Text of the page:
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Thread: Sawdust mixed with wood glue or epoxy as filler?

  1. #1
    Join Date
    Jun 2006
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    Pickering Ontario Canada
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    Sawdust mixed with wood glue or epoxy as filler?

    I have a project that requires a little bit of filling. I have some very fine dust that I plan on mixing with wood glue or clear epoxy. I will use it to fill the voids then apply Light walnut Danish oil, then paste wax as a finish.
    My question is: are the areas that I filled going to stick out like a sore thumb due to the fact that they wont absorbe any of the Danish oil?

    Is there a better way to do this?

  2. #2
    Join Date
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    Yes, they are going to be very visible...the glue will not absorb the oil like the wood will. Try to fill all the gaps that you can with slivers of wood in the same grain orientation as the piece you are working with. Those will be invisible or nearly so. Really small slivers sometimes don't need glue, either, as the finish will hold them in. For small voids, consider filling them after you are into your finishing process so you can use colored filler that is close to what you need (slightly darker or lighter, depending on the species) and then sealed in with your final top coat(s). These methods will result in the most "invisible" fixes you can do.
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  3. #3
    Join Date
    Mar 2003
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    Redwood City, CA
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    If you need to make wood filler with wood dust, use sanding dust, not saw dust. The wood particles are much smaller, and they pack much better into the hole. I use lacquer with the dust to make a paste. I use the sanding dust from the project, so that the color match is often okay. However, the filler has no grain, so it does stick out in that way.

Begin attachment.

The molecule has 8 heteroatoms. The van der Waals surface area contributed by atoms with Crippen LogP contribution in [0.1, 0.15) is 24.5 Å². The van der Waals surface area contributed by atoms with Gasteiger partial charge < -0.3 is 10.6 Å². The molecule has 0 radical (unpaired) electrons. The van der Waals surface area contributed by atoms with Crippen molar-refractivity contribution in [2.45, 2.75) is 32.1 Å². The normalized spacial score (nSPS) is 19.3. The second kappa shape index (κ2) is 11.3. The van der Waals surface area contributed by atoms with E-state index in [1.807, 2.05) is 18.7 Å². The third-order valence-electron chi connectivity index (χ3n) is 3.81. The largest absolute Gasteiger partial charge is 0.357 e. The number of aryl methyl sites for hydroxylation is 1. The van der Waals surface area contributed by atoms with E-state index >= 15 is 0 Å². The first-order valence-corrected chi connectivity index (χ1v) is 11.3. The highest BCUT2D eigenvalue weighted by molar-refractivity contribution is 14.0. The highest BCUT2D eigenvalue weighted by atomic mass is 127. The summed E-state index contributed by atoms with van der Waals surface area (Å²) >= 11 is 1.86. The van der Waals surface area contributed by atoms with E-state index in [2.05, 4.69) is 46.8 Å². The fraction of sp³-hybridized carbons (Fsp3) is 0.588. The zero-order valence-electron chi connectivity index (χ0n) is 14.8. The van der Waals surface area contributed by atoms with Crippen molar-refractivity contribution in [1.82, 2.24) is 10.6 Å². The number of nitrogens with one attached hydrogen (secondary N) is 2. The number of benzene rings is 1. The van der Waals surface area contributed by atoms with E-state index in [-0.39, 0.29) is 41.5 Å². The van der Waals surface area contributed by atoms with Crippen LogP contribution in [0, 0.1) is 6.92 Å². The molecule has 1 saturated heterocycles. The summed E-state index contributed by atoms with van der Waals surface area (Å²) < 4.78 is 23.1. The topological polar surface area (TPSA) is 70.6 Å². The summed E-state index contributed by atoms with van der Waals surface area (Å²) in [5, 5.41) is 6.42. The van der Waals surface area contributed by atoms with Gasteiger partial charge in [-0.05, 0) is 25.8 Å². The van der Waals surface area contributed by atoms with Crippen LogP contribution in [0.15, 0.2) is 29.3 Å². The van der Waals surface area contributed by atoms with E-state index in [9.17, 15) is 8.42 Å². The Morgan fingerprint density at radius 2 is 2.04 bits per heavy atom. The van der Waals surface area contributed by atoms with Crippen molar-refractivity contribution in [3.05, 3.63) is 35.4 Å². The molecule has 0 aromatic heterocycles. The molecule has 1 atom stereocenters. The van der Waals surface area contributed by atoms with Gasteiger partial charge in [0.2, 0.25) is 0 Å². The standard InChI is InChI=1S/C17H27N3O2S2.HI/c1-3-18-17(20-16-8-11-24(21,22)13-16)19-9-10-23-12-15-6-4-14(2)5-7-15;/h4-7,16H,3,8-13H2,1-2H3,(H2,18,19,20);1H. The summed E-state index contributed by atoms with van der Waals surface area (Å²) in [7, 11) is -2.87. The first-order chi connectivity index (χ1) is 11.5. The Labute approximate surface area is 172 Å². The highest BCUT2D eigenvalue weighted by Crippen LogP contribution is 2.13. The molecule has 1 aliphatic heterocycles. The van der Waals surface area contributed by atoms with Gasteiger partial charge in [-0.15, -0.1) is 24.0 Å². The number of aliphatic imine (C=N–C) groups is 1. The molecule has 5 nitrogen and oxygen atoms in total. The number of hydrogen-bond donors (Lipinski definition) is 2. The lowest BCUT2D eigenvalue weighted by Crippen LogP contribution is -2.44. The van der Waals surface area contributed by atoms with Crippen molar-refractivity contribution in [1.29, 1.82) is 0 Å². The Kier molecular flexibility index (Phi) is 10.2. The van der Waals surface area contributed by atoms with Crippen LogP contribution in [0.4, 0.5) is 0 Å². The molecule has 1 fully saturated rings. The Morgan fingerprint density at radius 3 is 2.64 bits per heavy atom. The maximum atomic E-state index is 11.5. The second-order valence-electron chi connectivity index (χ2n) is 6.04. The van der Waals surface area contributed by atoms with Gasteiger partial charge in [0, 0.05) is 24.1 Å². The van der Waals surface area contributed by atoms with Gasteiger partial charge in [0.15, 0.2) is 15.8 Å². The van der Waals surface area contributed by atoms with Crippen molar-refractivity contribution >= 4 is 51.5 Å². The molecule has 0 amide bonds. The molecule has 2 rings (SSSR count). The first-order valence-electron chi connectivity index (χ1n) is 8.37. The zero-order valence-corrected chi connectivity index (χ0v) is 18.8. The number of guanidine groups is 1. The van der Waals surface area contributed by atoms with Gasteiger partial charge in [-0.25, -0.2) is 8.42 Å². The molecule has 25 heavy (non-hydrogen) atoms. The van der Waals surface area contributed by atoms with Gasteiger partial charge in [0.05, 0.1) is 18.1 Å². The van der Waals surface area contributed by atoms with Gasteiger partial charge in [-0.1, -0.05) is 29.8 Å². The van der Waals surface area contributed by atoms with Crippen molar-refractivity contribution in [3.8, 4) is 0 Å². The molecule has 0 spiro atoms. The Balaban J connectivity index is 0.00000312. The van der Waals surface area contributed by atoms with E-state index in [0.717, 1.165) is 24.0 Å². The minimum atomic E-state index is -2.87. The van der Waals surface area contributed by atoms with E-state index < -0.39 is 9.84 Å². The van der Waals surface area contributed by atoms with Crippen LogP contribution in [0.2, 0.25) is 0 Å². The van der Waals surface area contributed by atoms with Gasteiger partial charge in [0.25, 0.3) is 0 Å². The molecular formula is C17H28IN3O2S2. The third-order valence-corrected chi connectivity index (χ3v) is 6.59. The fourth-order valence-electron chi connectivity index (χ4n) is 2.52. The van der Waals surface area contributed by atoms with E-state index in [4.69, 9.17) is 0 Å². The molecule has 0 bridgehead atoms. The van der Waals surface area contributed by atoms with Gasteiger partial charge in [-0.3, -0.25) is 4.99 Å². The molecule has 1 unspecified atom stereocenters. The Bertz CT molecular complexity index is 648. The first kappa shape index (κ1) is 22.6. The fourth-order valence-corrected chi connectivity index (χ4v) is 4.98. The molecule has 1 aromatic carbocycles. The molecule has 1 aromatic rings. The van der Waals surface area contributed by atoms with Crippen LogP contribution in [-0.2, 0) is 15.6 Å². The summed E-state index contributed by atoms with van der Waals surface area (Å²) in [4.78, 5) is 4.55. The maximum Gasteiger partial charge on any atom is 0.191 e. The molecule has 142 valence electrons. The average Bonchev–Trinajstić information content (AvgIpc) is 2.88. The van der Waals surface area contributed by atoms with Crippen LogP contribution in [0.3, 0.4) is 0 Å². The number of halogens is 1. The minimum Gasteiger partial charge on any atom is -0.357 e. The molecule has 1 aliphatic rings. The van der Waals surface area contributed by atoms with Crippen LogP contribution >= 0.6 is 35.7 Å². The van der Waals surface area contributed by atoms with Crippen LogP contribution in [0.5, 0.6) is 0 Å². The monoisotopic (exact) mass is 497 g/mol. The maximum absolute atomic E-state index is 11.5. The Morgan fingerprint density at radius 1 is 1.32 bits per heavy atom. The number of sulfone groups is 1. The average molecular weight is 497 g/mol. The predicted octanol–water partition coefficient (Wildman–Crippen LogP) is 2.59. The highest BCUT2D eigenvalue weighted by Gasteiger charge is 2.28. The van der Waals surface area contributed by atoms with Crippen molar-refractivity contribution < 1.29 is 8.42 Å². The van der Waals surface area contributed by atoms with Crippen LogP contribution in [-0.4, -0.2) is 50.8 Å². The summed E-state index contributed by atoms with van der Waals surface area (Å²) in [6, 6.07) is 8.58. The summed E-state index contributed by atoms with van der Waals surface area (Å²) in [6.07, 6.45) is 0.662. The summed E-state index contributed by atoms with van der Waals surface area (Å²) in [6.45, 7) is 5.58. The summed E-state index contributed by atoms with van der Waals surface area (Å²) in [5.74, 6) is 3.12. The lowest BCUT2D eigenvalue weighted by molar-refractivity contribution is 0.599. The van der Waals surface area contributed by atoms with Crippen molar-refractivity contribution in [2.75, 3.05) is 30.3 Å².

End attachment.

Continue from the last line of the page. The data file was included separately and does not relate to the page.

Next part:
4. #4
    Join Date
    Apr 2007
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    Stephenville, TX
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    Epoxy would be the best to use as a filler if the void is of any size. When wood glue dries the moisture loss makes it shrink a lot and may require two or even more "hits". And as has been said, use sanding dust - using sawdust can make it look like particle board. The best thing, as in all finishing, would be to mix some and see how it compares with the finish applied to a scrap. For some woods it's acceptable and with some it stands out like a sore thumb.

  5. #5
    Join Date
    Jun 2006
    Location
    Pickering Ontario Canada
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    Thanks for the advise gentleman.
    After a little expermentation I came up with a solution that worked. Keep in mind that the areas to be filled were very, very small.

    My solution was to get some very fine dust and mix with a little bit of the Danish oil to make a paste. I then mixed this paste with a 2 part, 5 minute epoxy and filled the voids. Then sanded. A coat of danish oil over top looks perfact.

  6. #6
    Another way is to mix your sanding dust with hide glue and use that paste to fill the void. Hide glue will accepts stains and finishes well.

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